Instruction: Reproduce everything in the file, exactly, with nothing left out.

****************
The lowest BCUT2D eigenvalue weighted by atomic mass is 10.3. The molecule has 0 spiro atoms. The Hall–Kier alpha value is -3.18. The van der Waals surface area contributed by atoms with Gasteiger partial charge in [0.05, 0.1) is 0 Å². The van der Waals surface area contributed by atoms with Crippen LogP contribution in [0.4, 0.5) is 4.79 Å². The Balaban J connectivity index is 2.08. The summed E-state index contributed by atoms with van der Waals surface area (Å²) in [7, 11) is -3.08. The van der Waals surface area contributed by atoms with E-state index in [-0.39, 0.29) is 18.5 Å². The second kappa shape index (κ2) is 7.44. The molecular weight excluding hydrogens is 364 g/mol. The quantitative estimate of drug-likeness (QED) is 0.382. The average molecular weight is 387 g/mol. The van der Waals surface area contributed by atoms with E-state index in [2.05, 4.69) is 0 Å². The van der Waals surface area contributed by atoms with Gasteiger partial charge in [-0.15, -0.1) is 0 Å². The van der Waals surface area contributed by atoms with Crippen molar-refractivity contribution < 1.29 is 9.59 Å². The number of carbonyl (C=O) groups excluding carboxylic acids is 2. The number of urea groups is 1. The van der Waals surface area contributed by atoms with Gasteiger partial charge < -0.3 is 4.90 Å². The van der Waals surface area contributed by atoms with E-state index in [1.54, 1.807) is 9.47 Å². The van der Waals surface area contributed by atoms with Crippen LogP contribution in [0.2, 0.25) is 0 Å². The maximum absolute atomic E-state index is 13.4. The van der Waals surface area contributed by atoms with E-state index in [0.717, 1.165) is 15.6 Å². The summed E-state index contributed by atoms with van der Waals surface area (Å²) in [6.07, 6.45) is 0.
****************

The lowest BCUT2D eigenvalue weighted by atomic mass is 10.3. The molecule has 0 spiro atoms. The Hall–Kier alpha value is -3.18. The van der Waals surface area contributed by atoms with Gasteiger partial charge in [0.05, 0.1) is 0 Å². The van der Waals surface area contributed by atoms with Crippen LogP contribution in [0.4, 0.5) is 4.79 Å². The Balaban J connectivity index is 2.08. The summed E-state index contributed by atoms with van der Waals surface area (Å²) in [7, 11) is -3.08. The van der Waals surface area contributed by atoms with E-state index in [-0.39, 0.29) is 18.5 Å². The second kappa shape index (κ2) is 7.44. The molecular weight excluding hydrogens is 364 g/mol. The quantitative estimate of drug-likeness (QED) is 0.382. The average molecular weight is 387 g/mol. The van der Waals surface area contributed by atoms with E-state index in [2.05, 4.69) is 0 Å². The van der Waals surface area contributed by atoms with Gasteiger partial charge in [-0.15, -0.1) is 0 Å². The van der Waals surface area contributed by atoms with Crippen molar-refractivity contribution < 1.29 is 9.59 Å². The number of carbonyl (C=O) groups excluding carboxylic acids is 2. The number of urea groups is 1. The van der Waals surface area contributed by atoms with Gasteiger partial charge < -0.3 is 4.90 Å². The van der Waals surface area contributed by atoms with E-state index in [1.54, 1.807) is 9.47 Å². The van der Waals surface area contributed by atoms with Crippen LogP contribution in [0.2, 0.25) is 0 Å². The maximum absolute atomic E-state index is 13.4. The van der Waals surface area contributed by atoms with E-state index in [0.717, 1.165) is 15.6 Å². The summed E-state index contributed by atoms with van der Waals surface area (Å²) in [6.07, 6.45) is 0.